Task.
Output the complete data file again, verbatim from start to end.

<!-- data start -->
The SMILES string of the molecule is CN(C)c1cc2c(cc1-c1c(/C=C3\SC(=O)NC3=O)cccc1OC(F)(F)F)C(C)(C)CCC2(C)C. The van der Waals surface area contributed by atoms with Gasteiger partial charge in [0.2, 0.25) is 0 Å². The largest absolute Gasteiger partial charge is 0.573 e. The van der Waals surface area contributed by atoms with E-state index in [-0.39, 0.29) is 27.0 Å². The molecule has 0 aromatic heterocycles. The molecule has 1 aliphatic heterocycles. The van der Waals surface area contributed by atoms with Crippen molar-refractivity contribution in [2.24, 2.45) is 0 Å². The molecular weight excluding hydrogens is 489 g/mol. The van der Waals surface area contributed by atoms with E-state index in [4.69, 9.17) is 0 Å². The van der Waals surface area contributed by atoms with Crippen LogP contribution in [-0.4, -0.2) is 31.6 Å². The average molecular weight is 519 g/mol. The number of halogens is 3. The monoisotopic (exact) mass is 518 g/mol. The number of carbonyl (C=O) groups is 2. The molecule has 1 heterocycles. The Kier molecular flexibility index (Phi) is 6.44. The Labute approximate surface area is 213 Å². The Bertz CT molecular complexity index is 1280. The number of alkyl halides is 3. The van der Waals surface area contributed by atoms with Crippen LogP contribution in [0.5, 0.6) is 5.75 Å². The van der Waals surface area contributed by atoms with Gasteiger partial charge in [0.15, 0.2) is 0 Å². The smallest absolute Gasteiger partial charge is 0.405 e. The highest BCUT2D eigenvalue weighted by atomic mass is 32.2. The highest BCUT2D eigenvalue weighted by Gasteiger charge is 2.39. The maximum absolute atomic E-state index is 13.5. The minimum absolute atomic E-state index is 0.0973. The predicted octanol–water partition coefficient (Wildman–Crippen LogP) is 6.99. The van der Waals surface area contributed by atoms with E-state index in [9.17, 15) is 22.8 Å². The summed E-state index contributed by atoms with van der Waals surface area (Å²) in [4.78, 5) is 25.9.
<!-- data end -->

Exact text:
The SMILES string of the molecule is CN(C)c1cc2c(cc1-c1c(/C=C3\SC(=O)NC3=O)cccc1OC(F)(F)F)C(C)(C)CCC2(C)C. The van der Waals surface area contributed by atoms with Gasteiger partial charge in [0.2, 0.25) is 0 Å². The largest absolute Gasteiger partial charge is 0.573 e. The van der Waals surface area contributed by atoms with E-state index in [-0.39, 0.29) is 27.0 Å². The molecule has 0 aromatic heterocycles. The molecule has 1 aliphatic heterocycles. The van der Waals surface area contributed by atoms with Crippen molar-refractivity contribution in [2.24, 2.45) is 0 Å². The molecular weight excluding hydrogens is 489 g/mol. The van der Waals surface area contributed by atoms with E-state index in [4.69, 9.17) is 0 Å². The van der Waals surface area contributed by atoms with Crippen LogP contribution in [-0.4, -0.2) is 31.6 Å². The average molecular weight is 519 g/mol. The number of halogens is 3. The monoisotopic (exact) mass is 518 g/mol. The number of carbonyl (C=O) groups is 2. The molecule has 1 heterocycles. The Kier molecular flexibility index (Phi) is 6.44. The Labute approximate surface area is 213 Å². The Bertz CT molecular complexity index is 1280. The number of alkyl halides is 3. The van der Waals surface area contributed by atoms with Crippen LogP contribution in [0.5, 0.6) is 5.75 Å². The van der Waals surface area contributed by atoms with Gasteiger partial charge in [0.15, 0.2) is 0 Å². The smallest absolute Gasteiger partial charge is 0.405 e. The highest BCUT2D eigenvalue weighted by atomic mass is 32.2. The highest BCUT2D eigenvalue weighted by Gasteiger charge is 2.39. The maximum absolute atomic E-state index is 13.5. The minimum absolute atomic E-state index is 0.0973. The predicted octanol–water partition coefficient (Wildman–Crippen LogP) is 6.99. The van der Waals surface area contributed by atoms with E-state index in [9.17, 15) is 22.8 Å². The summed E-state index contributed by atoms with van der Waals surface area (Å²) in [4.78, 5) is 25.9.